Poll: Most Arabs want gov't reforms

Pollees from 17 countries favor wider political participation.

arab voter 88 (photo credit: )
arab voter 88
(photo credit: )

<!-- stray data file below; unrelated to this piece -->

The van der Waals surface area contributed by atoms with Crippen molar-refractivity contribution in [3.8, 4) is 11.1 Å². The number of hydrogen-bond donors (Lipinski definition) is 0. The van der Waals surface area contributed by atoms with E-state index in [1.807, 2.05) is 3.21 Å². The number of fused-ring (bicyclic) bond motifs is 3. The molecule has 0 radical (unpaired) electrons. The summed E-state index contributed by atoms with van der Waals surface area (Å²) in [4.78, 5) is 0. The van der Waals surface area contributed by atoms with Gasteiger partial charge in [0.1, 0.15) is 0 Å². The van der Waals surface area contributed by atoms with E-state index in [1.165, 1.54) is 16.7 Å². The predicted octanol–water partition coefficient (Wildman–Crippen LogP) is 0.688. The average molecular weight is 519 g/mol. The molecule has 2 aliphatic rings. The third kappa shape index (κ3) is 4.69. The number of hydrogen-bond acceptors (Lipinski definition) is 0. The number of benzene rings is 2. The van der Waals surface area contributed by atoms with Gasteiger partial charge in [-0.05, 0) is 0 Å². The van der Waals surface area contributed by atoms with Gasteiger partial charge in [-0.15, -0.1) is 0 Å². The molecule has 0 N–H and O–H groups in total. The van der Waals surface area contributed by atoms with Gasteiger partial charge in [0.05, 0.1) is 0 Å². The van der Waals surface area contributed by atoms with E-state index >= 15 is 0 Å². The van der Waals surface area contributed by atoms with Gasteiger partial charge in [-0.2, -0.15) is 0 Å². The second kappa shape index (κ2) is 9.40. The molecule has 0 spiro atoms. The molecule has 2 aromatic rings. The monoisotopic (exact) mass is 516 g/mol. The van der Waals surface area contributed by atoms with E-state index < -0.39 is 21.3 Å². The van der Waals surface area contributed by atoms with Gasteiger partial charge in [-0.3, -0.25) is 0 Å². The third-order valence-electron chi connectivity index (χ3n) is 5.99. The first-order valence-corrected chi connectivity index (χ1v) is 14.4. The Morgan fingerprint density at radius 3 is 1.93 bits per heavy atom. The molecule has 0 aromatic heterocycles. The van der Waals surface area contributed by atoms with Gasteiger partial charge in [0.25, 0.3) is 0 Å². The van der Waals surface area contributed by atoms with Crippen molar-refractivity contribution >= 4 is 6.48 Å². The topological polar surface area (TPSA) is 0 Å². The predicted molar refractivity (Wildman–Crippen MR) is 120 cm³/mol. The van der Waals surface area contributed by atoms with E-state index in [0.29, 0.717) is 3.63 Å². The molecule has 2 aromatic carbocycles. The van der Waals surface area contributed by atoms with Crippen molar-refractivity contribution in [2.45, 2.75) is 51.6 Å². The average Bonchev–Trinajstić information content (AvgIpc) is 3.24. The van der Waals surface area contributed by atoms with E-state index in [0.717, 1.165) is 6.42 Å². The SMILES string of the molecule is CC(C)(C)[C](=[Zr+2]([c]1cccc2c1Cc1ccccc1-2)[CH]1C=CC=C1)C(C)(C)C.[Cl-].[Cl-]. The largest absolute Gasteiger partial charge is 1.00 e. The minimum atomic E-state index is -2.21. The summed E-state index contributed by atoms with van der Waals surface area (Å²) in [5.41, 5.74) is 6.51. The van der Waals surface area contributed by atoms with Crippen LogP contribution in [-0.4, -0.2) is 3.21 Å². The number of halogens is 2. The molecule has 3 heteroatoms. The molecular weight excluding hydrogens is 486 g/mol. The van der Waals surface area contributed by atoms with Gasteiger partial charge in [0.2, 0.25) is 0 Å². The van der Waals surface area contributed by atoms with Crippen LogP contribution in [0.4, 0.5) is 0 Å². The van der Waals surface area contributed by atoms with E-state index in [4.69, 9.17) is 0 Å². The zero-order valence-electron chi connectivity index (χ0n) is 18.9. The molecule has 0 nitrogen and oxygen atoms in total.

The majority of the Arab world thinks that Arab leaders are corrupt and cause destabilization in the region, according to a recent poll. The poll also showed that most Arabs want democratic reforms. But the democracy Arabs yearn for, show the polls, is far from the type US President Bush envisions. According to the survey by the Dubai-based Arabian Business magazine and the respected UK-based pollsters, YouGov, 71 percent of Arabs believed that “political leaders in the Arab world are "mostly corrupt politicians, who destabilize the region.” The survey was conducted between August 16 and September 15 using a cross-sample of society from the Middle East and North Africa region with a representative number of respondents from 17 different Arab countries. “It’s not surprising,” said Dr. Joshua Teitelbaum, senior research fellow at the Moshe Dayan Center at Tel-Aviv University. ”People are dissatisfied from corruption and from leaders who are in power too long. Look at Egypt. Everybody wants reform in the Arab world.” Reform is also on the mind of most Arabs. “Wider political participation and more democracy were issues that 69% of respondents viewed as important,” reported the article in Arabian Business. “Some 65% believed economic liberalization was also important and 60% said they wanted lower state control over the individual.” The polls show Arab masses now have expectations from their leaders and governments. “Assuming that these are a representative sample then it shows that the desire for reform in the Arab world continues to gain steam” said Teitelbaum. “People realize that these so-called reforms such as municipal elections in Saudi Arabia, multi-party presidential elections in Egypt or women getting the right to vote in Kuwait are window dressing and don’t represent real change.” Not long ago Arabs put their leaders on pedestals. But those days have changed, said Wayne White, an adjunct scholar at the Middle East Institute, a Washington, D.C. based think tank. “We’ve all seen the progression of ideologies in Arab society,” said White. “They began with monarchies which produced corrupt dysfunctional governments. Those were driven out of office by socialist pan-Arab regimes, bringing great expectations that were not fulfilled in many ways: failed wars against Israel, inequitable distribution of wealth and failure of many other aspects of state policy and performance. Now you see people interested in something new. There is a genuinely heightened interest in democracy.” But whether the respondents understood democracy as it is understood in the West remains in question. “I think when a lot of [Arabs] think of democracy they think in performance terms: better jobs, prosperity,” said White who worked for years in the US State Department’s Bureau of Intelligence and Research. “I think people are often interested in democracy because they associate it with various successful aspects of government and society. But if democracy doesn’t give them that they will look for something else.” Approximately 53% of respondents said they were unhappy with the levels of freedom available in their respective countries, 42% said they were content and 5% had no opinion. However, the desire for more democratic reforms and freedom did not include women. Only 48% of those polled said women should have more equal rights. Respondents’ feelings towards the US, the country which is pushing reforms in their region, was negative. Of those polled, 57% said they distrust the US a lot and 19% said they distrust it a little. “The US is the vanguard of the West and the Arabs distrust the West as a civilization that challenges their values,” explained Teitelbaum of the Dayan Center. “The Arabs also believe the US doesn’t support the Palestinian cause and they perceive the US invasion of Iraq as crusader-like.” The poll also tried to judge whether Arabs link a secular state system with democracy. Respondents were also asked if they believed an Islamic state could also sit alongside a Western-style of democracy: 83% said they believed a state could be both Islamic and democratic. Only 9% disagreed. Teitelbaum said these results are unsurprising. “Without defining democracy many Muslims would say that Islam and democracy are compatible. Democracy for them means social justice and equal rights. So Islam in a broad way could cover these things.” The extent which respondents believed Islam should be part of government differed. But only 21% said religion should play no part in the government. “Judging from all the polls, if you do actually achieve a thorough functioning democracy [in Arab countries], you’re probably going to have a government which will be more Islamic, more anti-American and more anti-Israeli,” said White. “And finally as one small aspect in the greater realm of issues you would also probably have a diminished interest in women’s rights.” “For that reason,” he said, “if you are advocating a thorough and successful democracy then you must be aware of the potential perils.”